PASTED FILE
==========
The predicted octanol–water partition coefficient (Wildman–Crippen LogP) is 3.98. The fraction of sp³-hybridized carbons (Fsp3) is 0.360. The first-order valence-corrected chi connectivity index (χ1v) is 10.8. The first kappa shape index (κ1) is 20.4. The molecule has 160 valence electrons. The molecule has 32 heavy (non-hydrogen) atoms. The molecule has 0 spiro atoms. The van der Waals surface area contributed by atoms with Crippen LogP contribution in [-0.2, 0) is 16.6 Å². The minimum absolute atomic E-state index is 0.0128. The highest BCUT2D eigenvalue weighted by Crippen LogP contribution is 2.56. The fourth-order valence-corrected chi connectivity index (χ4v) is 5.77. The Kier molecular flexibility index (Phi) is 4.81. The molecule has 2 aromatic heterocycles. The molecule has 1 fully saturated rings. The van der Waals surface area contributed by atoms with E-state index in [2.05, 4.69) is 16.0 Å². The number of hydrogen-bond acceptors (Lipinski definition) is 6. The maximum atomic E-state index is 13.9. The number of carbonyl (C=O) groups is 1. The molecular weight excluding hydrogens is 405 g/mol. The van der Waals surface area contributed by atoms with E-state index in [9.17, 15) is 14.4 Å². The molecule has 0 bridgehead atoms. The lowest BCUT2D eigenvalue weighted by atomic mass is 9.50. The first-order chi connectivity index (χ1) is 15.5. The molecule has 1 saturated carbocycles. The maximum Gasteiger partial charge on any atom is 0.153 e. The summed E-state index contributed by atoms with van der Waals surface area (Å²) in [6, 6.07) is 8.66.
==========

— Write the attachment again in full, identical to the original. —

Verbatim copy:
The predicted octanol–water partition coefficient (Wildman–Crippen LogP) is 3.98. The fraction of sp³-hybridized carbons (Fsp3) is 0.360. The first-order valence-corrected chi connectivity index (χ1v) is 10.8. The first kappa shape index (κ1) is 20.4. The molecule has 160 valence electrons. The molecule has 32 heavy (non-hydrogen) atoms. The molecule has 0 spiro atoms. The van der Waals surface area contributed by atoms with Crippen LogP contribution in [-0.2, 0) is 16.6 Å². The minimum absolute atomic E-state index is 0.0128. The highest BCUT2D eigenvalue weighted by Crippen LogP contribution is 2.56. The fourth-order valence-corrected chi connectivity index (χ4v) is 5.77. The Kier molecular flexibility index (Phi) is 4.81. The molecule has 2 aromatic heterocycles. The molecule has 1 fully saturated rings. The van der Waals surface area contributed by atoms with E-state index in [2.05, 4.69) is 16.0 Å². The number of hydrogen-bond acceptors (Lipinski definition) is 6. The maximum atomic E-state index is 13.9. The number of carbonyl (C=O) groups is 1. The molecular weight excluding hydrogens is 405 g/mol. The van der Waals surface area contributed by atoms with E-state index in [9.17, 15) is 14.4 Å². The molecule has 0 bridgehead atoms. The lowest BCUT2D eigenvalue weighted by atomic mass is 9.50. The first-order chi connectivity index (χ1) is 15.5. The molecule has 1 saturated carbocycles. The maximum Gasteiger partial charge on any atom is 0.153 e. The summed E-state index contributed by atoms with van der Waals surface area (Å²) in [6, 6.07) is 8.66.